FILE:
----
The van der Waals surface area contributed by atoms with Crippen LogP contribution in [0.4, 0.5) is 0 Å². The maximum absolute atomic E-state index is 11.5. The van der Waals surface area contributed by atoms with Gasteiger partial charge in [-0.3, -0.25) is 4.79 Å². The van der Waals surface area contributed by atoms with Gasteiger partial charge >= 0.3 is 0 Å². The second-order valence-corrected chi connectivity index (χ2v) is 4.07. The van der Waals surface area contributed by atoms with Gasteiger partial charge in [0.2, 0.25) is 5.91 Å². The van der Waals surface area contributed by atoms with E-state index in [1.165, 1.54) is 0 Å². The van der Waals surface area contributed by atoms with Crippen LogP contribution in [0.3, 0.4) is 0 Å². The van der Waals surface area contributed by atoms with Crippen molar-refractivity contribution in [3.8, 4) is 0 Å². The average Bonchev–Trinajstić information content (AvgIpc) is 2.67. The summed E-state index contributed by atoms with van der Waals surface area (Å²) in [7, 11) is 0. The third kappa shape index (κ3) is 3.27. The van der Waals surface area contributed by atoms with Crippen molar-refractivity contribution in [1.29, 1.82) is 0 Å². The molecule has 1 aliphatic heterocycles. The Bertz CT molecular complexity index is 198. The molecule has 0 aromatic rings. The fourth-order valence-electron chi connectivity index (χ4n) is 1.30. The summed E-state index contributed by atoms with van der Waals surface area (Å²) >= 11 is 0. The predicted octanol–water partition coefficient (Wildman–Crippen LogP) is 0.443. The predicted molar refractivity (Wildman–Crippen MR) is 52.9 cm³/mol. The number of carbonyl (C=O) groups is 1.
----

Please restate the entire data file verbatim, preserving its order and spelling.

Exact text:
The van der Waals surface area contributed by atoms with Crippen LogP contribution in [0.4, 0.5) is 0 Å². The maximum absolute atomic E-state index is 11.5. The van der Waals surface area contributed by atoms with Gasteiger partial charge in [-0.3, -0.25) is 4.79 Å². The van der Waals surface area contributed by atoms with Gasteiger partial charge >= 0.3 is 0 Å². The second-order valence-corrected chi connectivity index (χ2v) is 4.07. The van der Waals surface area contributed by atoms with Gasteiger partial charge in [0.2, 0.25) is 5.91 Å². The van der Waals surface area contributed by atoms with E-state index in [1.165, 1.54) is 0 Å². The van der Waals surface area contributed by atoms with Crippen LogP contribution in [0.3, 0.4) is 0 Å². The van der Waals surface area contributed by atoms with Crippen molar-refractivity contribution in [3.8, 4) is 0 Å². The average Bonchev–Trinajstić information content (AvgIpc) is 2.67. The summed E-state index contributed by atoms with van der Waals surface area (Å²) in [7, 11) is 0. The third kappa shape index (κ3) is 3.27. The van der Waals surface area contributed by atoms with Crippen molar-refractivity contribution in [1.29, 1.82) is 0 Å². The molecule has 1 aliphatic heterocycles. The Bertz CT molecular complexity index is 198. The molecule has 0 aromatic rings. The fourth-order valence-electron chi connectivity index (χ4n) is 1.30. The summed E-state index contributed by atoms with van der Waals surface area (Å²) >= 11 is 0. The predicted octanol–water partition coefficient (Wildman–Crippen LogP) is 0.443. The predicted molar refractivity (Wildman–Crippen MR) is 52.9 cm³/mol. The number of carbonyl (C=O) groups is 1.